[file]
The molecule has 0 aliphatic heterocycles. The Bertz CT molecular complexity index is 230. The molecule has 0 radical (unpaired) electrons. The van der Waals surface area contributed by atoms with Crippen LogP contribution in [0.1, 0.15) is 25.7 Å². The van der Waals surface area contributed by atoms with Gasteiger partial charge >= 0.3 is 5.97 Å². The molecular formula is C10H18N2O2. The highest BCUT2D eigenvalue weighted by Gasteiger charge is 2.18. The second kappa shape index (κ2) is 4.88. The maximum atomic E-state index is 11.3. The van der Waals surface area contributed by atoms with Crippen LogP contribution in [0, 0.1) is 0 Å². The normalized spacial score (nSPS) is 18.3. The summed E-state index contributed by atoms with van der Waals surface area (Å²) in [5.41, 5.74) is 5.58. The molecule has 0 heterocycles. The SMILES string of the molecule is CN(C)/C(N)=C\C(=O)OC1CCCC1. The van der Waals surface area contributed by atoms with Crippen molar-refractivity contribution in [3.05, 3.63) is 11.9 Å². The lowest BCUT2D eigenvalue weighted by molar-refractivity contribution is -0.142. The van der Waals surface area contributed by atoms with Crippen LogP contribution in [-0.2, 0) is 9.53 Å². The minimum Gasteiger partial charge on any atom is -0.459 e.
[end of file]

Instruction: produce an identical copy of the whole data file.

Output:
The molecule has 0 aliphatic heterocycles. The Bertz CT molecular complexity index is 230. The molecule has 0 radical (unpaired) electrons. The van der Waals surface area contributed by atoms with Crippen LogP contribution in [0.1, 0.15) is 25.7 Å². The van der Waals surface area contributed by atoms with Gasteiger partial charge >= 0.3 is 5.97 Å². The molecular formula is C10H18N2O2. The highest BCUT2D eigenvalue weighted by Gasteiger charge is 2.18. The second kappa shape index (κ2) is 4.88. The maximum atomic E-state index is 11.3. The van der Waals surface area contributed by atoms with Crippen LogP contribution in [0, 0.1) is 0 Å². The normalized spacial score (nSPS) is 18.3. The summed E-state index contributed by atoms with van der Waals surface area (Å²) in [5.41, 5.74) is 5.58. The molecule has 0 heterocycles. The SMILES string of the molecule is CN(C)/C(N)=C\C(=O)OC1CCCC1. The van der Waals surface area contributed by atoms with Crippen molar-refractivity contribution in [3.05, 3.63) is 11.9 Å². The lowest BCUT2D eigenvalue weighted by molar-refractivity contribution is -0.142. The van der Waals surface area contributed by atoms with Crippen LogP contribution in [-0.2, 0) is 9.53 Å². The minimum Gasteiger partial charge on any atom is -0.459 e.